She reports, "Elvig’s trial is scheduled for Oct. 1."
Sakry reports the trial is set for Anoka County District Court, while noting Palumbo has transferred prosecutorial duty to Isanti County. I do not know if there are plans to bring in a judge from outside Anoka County to preside if the trial ends up here and not also in Isanti County. It is not uncommon to move things or make unusual arrangements when political dimensions suggest it might be the fairest way to prosecute and hold a trial. It appears plea bargaining has not been considered, at least there so far is no offer and acceptance. It can happen the day trial may be set to start, or during trial. Presuming trial is held, whether postponed or on Oct. 1, the final jury instructions issued by the judge may be interesting - and the subject of a possible appeal. Expanding the number of counts is a tactic. The prosecution only has to win on one. Elvig has to prevail on all if he is to avoid a felony conviction.
Elvig has pled innocent, and is presumed innocent unless/until proven guilty. Presumably Elvig will seek a jury trial. Elvig is represented by attorney Richard Malacko, who is quoted in reporting.
Ramsey's Charter might have a procedure specified in the event of a felony conviction. However, I have not studied it, online here.
My understanding is that until a final judgment is attained, a conviction is subject to reversal or remand on appeal; so if there is a conviction and effort to remove Elvig from council, pending appeal he can argue it premature.
The City Attorney, if there is a conviction, might need to search Minnesota law for statutory guidance; but as a charter city, that is made more complex. If the Charter is silent on procedure, policy, and authority of the balance of the council to act; then by default the procedure specified for statutory cities would apply; if there is law covering the question of service pending appeal and absent a final judgment.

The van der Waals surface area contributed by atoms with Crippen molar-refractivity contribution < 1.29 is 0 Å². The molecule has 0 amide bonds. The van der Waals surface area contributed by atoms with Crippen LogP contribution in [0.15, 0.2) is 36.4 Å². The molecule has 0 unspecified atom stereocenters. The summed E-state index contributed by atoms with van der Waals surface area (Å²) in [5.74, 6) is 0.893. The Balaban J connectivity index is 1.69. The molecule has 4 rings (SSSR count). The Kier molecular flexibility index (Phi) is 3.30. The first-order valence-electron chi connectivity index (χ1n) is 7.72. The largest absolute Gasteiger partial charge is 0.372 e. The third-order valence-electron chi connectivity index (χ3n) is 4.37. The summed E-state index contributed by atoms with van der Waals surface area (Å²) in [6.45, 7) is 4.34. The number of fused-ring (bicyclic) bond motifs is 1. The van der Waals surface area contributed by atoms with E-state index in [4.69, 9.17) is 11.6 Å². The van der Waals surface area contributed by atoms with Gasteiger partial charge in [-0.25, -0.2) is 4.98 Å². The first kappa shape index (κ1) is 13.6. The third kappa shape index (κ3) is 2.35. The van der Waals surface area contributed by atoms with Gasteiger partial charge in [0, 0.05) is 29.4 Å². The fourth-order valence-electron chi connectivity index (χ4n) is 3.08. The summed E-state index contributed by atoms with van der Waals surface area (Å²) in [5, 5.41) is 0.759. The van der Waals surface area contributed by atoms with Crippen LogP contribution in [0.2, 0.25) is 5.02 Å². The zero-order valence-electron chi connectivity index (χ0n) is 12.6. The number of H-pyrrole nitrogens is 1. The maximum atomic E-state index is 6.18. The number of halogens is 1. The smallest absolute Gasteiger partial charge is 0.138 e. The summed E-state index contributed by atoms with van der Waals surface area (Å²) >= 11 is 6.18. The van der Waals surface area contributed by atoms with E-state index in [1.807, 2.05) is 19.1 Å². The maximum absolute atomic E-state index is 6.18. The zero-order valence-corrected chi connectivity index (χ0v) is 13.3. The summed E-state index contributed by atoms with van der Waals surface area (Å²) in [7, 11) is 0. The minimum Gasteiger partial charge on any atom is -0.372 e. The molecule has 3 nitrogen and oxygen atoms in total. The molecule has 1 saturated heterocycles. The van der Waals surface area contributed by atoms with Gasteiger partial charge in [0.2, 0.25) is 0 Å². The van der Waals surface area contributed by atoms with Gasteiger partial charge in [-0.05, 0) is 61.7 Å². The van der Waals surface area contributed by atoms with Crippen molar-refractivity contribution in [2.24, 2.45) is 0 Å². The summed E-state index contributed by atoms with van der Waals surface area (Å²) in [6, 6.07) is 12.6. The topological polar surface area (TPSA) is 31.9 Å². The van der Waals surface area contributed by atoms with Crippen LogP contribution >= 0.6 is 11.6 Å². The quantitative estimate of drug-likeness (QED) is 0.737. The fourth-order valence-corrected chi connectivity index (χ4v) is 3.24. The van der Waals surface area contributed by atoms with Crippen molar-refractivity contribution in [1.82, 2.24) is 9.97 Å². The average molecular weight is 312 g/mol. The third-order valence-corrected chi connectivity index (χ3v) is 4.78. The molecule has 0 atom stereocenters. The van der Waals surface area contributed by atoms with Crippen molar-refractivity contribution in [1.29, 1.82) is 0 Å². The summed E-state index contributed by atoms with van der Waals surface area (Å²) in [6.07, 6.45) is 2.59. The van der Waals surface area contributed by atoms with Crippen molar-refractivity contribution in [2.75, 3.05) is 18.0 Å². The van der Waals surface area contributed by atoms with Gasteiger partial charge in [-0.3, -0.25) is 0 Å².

The only noteworthy precedent I know of has been federal, the House's expulsion of James Traficant. I believe procedures were in place for such a contingency at the federal level, and that his peers in the House did not muck around in some questionable ad hoc manner.
Again, with no trial yet any/all speculation is premature. Elvig presently has every right to continue in office and assert his innocence. The mayor in one report correctly says it is not for him to prematurely judge Elvig, nor is it proper for any of us in Ramsey who only know of charges, with no trial yet.
English law has long treasured the principle of awaiting a trial and before that presuming innocence. Our own law is derived from that. The nobles did not want the King having power to imprison without a trial and were effectively restive about it, my understanding being that right to a jury and presumption of innocence dates to the Magna Carta.